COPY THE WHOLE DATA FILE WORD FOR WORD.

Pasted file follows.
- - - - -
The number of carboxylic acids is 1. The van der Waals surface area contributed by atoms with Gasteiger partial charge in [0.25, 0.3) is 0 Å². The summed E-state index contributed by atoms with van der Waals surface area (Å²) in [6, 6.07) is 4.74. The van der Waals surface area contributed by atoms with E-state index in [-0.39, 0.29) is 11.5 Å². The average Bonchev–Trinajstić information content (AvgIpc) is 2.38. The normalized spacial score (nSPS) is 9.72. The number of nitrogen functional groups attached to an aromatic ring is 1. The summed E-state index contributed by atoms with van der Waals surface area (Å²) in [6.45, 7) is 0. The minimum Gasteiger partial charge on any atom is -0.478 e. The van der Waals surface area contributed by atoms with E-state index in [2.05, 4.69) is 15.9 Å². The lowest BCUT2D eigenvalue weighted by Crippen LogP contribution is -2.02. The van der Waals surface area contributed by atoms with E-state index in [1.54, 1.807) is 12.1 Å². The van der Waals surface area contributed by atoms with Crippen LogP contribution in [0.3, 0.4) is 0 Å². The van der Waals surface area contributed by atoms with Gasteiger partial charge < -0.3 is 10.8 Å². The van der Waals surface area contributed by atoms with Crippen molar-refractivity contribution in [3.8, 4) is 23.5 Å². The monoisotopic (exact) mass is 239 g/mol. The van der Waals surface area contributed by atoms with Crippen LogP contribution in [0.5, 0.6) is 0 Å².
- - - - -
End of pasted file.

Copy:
The number of carboxylic acids is 1. The van der Waals surface area contributed by atoms with Gasteiger partial charge in [0.25, 0.3) is 0 Å². The summed E-state index contributed by atoms with van der Waals surface area (Å²) in [6, 6.07) is 4.74. The van der Waals surface area contributed by atoms with E-state index in [-0.39, 0.29) is 11.5 Å². The average Bonchev–Trinajstić information content (AvgIpc) is 2.38. The normalized spacial score (nSPS) is 9.72. The number of nitrogen functional groups attached to an aromatic ring is 1. The summed E-state index contributed by atoms with van der Waals surface area (Å²) in [6.45, 7) is 0. The minimum Gasteiger partial charge on any atom is -0.478 e. The van der Waals surface area contributed by atoms with E-state index in [2.05, 4.69) is 15.9 Å². The lowest BCUT2D eigenvalue weighted by Crippen LogP contribution is -2.02. The van der Waals surface area contributed by atoms with E-state index in [1.54, 1.807) is 12.1 Å². The van der Waals surface area contributed by atoms with Crippen LogP contribution in [0.3, 0.4) is 0 Å². The van der Waals surface area contributed by atoms with Gasteiger partial charge < -0.3 is 10.8 Å². The van der Waals surface area contributed by atoms with Crippen molar-refractivity contribution in [3.8, 4) is 23.5 Å². The monoisotopic (exact) mass is 239 g/mol. The van der Waals surface area contributed by atoms with Crippen LogP contribution in [0.5, 0.6) is 0 Å².